St Bees Man: Who Was The Medieval Mummy Buried In A Lead Coffin?

He died over 500 years ago, yet his body remains remarkably intact.


Tom Hale

Tom is a writer in London with a Master's degree in Journalism whose editorial work covers anything from health and the environment to technology and archaeology.

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An engraving of St Bees Priory made Samuel and Nathaniel Buck in 1739

An engraving of St Bees Priory made Samuel and Nathaniel Buck in 1739.

Image credit: Dougism/Wikimedia Commons (Public Domain)

Just over 40 years ago, minds were blown upon the discovery of an almost perfectly preserved body of a medieval man laid to rest in a lead-coated wooden coffin. Known as St Bees Man, researchers now believe they have a fairly clear idea of who this prestigious person was. 

The mysterious discovery was unearthed in 1981 from a vault found beneath the ruined chancel aisle of St Bees Priory in Cumbria, northern England. Beside the lead-lined coffin, archaeologists uncovered the skeleton of a woman whose soft tissues had completely degraded away over the centuries. 


Owing to the age of the remains, archaeologists were expecting to crack open the coffin and find another skeleton. To their surprise, it contained an incredibly preserved body wrapped tightly in a shroud. The body was likely kept in immaculate conditions thanks to its lead-lined coffin, which is an age-old method of preserving deceased bodies.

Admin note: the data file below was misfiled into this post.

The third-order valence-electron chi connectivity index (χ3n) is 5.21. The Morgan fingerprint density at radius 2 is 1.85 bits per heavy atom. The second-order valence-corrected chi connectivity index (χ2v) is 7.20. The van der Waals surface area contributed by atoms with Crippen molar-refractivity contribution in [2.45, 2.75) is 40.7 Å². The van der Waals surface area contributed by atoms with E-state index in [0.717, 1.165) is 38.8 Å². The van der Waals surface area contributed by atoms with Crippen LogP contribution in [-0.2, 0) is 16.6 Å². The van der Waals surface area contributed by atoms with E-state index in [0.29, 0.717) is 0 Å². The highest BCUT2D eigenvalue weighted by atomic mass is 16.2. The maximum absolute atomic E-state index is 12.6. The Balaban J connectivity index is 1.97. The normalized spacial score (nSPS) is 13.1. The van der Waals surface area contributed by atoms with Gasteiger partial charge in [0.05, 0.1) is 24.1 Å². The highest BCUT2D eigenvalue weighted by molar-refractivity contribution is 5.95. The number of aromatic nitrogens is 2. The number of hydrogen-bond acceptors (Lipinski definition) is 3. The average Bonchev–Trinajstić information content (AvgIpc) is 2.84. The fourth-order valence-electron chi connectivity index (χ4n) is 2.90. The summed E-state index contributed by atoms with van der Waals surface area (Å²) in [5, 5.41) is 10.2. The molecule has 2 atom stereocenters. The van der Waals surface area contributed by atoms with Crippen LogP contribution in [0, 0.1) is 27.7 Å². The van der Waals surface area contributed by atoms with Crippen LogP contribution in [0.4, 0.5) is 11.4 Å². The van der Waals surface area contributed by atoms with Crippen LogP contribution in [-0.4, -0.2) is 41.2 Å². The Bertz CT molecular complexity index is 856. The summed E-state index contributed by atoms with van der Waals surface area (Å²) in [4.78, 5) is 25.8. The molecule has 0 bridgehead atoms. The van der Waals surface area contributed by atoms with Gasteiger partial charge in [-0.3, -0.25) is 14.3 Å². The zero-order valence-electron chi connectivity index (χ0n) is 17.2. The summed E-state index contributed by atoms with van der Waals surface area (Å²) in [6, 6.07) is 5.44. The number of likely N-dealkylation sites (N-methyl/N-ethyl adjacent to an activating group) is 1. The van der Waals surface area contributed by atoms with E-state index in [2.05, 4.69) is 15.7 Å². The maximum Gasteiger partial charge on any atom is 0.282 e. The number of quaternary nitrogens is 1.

Researchers have concluded that the man was likely buried sometime between 1290 and 1500 CE. He was around 40 years old, give or take five years, when he died from a grisly death. He was suffering from numerous cracked rips, a broken jaw, and a punctured lung at the time of his death, perhaps sustained in a battle or an act of violence. The ultimate cause of death was hemopneumothorax, the condition of having both air and blood in the chest cavity, almost certainly caused by some intense trauma.

The identity of the man was initially a mystery. His costly burial implied that he had a high social status, yet no written records could prove who he was nor why he was held in such esteem. 

One leading theory is that he was a knight called Anthony de Lucy who died in 1368 in present-day Lithuania during the Nothern Crusades. From the 12th century onwards, the Christian monarchs of Western Europe launched a wave of military campaigns against pagan Baltic, Finnic, and West Slavic peoples with the aim of converting the regions to Christianity. 


“There is some evidence that the English party was used to attack a fort that had been built at Kaunas and it is reported that ‘three of our men were killed from the walls.’ The injuries of Anthony de Lucy, a fractured jaw and punctured lung, fit with this. The three killed seem to be Anthony, John de Multon, and Roger Felbrigg with the most probable date being 16th September 1368,” Chris Robson writes on the St Bees Village History blog.

The identity of the accompanying woman is less clear. The wife of Anthony de Lucy later remarried and died in London in her seventies, so it's unlikely to be her. The most likely suspect is Maud de Lucy, his sister who inherited much of his wealth after his death and clearly had a close affiliation with her lost brother.


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  • history,

  • archaeology,

  • coffin,

  • knights,

  • medieval history